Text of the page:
Several experts say the decline is due primarily to financial considerations, specifically those related to the Cuban government, which they liken to an ineffective, bankrupt company. But I find this explanation to be unconvincing. Governmental ineffectiveness is relative and the prospect of bankruptcy is doubtful. If we carefully dig a little past the airtight surface of the opaque Cuban economic system, new statistics begin to appear.

A friend — an official of the Ministry of Economy and Planning, where my mother worked for years — informed me that the decline only pertains to trade with the United States. “A directive came from upstairs and it has nothing to do with money,” he notes. “Since late 2012, Cuba has increased purchases of food and medicines by more than two billion dollars.”

Further investigation led me to a US-based Cuban merchant who has a license to sell American goods to Cuba. He assured me that the decline in purchases of US products by Cuban companies such as  Cubazucar, Transimport, Alimport, Cubametales, Quimimport, Maprinter, Consumimport and Palco is intended to put financial pressure American producers so that they might in turn lobby their senators to lift the “blockade.”

Meanwhile, Justo J. Sanchez, an award-winning journalist and analyst in New York, believes that “if ALIMPORT and other government agencies think that cutting off business dealings with American farmers will put pressure on supporters of the Helms Burton Act, they are politically naive. That idea won’t even get off the ground.”

He adds, “Most observers agree that the farm lobby, led by the American Farm Bureau Federation, has the power to change the policy imposed at the time by President Clinton. The bill that would repeal the Helms Burton it rests on the shoulders of six senators, three from each party. The others will remain cautiously in the shadows until after the next presidential elections.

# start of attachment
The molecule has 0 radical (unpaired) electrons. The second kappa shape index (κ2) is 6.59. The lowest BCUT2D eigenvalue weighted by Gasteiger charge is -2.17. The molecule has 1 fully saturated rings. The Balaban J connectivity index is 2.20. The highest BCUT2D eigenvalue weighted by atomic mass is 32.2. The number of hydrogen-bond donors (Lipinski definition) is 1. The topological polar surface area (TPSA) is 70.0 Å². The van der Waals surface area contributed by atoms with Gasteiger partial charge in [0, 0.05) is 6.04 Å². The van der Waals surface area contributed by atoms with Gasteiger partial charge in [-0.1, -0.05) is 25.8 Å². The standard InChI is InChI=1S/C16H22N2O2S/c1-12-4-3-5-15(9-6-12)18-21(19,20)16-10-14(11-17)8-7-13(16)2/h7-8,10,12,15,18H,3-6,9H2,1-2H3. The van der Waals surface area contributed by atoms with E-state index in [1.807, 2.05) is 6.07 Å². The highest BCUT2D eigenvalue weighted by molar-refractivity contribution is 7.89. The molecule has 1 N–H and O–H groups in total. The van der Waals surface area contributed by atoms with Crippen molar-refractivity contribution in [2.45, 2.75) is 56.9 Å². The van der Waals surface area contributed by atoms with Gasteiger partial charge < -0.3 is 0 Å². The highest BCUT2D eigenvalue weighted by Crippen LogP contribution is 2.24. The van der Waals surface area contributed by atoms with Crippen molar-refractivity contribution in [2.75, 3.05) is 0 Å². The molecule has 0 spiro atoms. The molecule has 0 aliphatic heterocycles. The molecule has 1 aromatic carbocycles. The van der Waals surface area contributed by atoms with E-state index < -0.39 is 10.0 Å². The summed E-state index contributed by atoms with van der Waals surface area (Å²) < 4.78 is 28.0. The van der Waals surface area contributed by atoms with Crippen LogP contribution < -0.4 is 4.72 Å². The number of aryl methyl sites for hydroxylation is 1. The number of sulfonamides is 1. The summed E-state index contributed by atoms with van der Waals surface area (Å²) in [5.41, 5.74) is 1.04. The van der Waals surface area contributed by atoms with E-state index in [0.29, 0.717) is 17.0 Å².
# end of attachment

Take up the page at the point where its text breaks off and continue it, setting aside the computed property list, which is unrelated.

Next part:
“The death notice will not appear until sometime after Obama leaves office. The farmers do not have the influence or resources to convince legislators of their point of view, something the banking, tourism and industrial sectors can do more easily. It is a well-known fact that the tourism industry has been lobbying for a diplomatic approach since the George W. Bush administration. If Cuba wants to see Helms-Burton wither and die, it will have to learn to play in the big leagues of American politics.”

Using trade as a tool to exert pressure is not a new tactic and it can seem like an effective strategy. As my grandmother used to say, “better to be here than in the breadline.” Passion often blinds us and looking at the world through a partisan lens often leads us in the wrong direction. But it is easy to understand that the real architects of the new relationship between the US and Cuba were not Barack Obama and Raul Castro; they were the seldom-mentioned representatives of America’s industrial, economic, commercial and corporate interests.